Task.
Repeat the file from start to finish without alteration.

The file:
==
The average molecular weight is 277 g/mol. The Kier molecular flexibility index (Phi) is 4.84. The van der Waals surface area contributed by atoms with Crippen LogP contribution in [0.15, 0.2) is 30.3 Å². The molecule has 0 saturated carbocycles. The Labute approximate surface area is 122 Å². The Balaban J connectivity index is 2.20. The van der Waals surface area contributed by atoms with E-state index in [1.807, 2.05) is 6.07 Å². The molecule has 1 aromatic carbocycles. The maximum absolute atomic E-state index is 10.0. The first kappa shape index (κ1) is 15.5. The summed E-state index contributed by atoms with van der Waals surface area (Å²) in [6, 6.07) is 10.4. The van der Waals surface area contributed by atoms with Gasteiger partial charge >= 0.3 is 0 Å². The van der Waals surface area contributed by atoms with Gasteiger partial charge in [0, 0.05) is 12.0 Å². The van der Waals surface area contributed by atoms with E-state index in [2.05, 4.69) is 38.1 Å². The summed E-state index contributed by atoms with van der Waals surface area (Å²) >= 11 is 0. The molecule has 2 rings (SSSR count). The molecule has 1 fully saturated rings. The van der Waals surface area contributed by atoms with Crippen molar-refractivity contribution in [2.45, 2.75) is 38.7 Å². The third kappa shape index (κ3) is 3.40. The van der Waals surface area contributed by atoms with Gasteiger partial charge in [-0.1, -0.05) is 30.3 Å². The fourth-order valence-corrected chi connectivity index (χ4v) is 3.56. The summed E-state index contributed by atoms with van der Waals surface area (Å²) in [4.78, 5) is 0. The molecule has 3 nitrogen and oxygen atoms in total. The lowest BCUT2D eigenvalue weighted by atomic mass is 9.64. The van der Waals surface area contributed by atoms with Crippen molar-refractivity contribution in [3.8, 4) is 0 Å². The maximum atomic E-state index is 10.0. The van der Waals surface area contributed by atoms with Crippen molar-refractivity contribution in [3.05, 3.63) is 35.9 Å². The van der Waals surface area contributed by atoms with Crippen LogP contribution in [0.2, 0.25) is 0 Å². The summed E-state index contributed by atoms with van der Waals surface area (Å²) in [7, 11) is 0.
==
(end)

The average molecular weight is 277 g/mol. The Kier molecular flexibility index (Phi) is 4.84. The van der Waals surface area contributed by atoms with Crippen LogP contribution in [0.15, 0.2) is 30.3 Å². The molecule has 0 saturated carbocycles. The Labute approximate surface area is 122 Å². The Balaban J connectivity index is 2.20. The van der Waals surface area contributed by atoms with E-state index in [1.807, 2.05) is 6.07 Å². The molecule has 1 aromatic carbocycles. The maximum absolute atomic E-state index is 10.0. The first kappa shape index (κ1) is 15.5. The summed E-state index contributed by atoms with van der Waals surface area (Å²) in [6, 6.07) is 10.4. The van der Waals surface area contributed by atoms with Gasteiger partial charge >= 0.3 is 0 Å². The van der Waals surface area contributed by atoms with Gasteiger partial charge in [0, 0.05) is 12.0 Å². The van der Waals surface area contributed by atoms with E-state index in [2.05, 4.69) is 38.1 Å². The summed E-state index contributed by atoms with van der Waals surface area (Å²) >= 11 is 0. The molecule has 2 rings (SSSR count). The molecule has 1 fully saturated rings. The van der Waals surface area contributed by atoms with Crippen molar-refractivity contribution in [2.45, 2.75) is 38.7 Å². The third kappa shape index (κ3) is 3.40. The van der Waals surface area contributed by atoms with Gasteiger partial charge in [-0.1, -0.05) is 30.3 Å². The fourth-order valence-corrected chi connectivity index (χ4v) is 3.56. The summed E-state index contributed by atoms with van der Waals surface area (Å²) in [4.78, 5) is 0. The molecule has 3 nitrogen and oxygen atoms in total. The lowest BCUT2D eigenvalue weighted by atomic mass is 9.64. The van der Waals surface area contributed by atoms with Crippen molar-refractivity contribution in [3.8, 4) is 0 Å². The maximum atomic E-state index is 10.0. The van der Waals surface area contributed by atoms with Crippen molar-refractivity contribution in [3.05, 3.63) is 35.9 Å². The van der Waals surface area contributed by atoms with Crippen LogP contribution in [0.2, 0.25) is 0 Å². The summed E-state index contributed by atoms with van der Waals surface area (Å²) in [7, 11) is 0.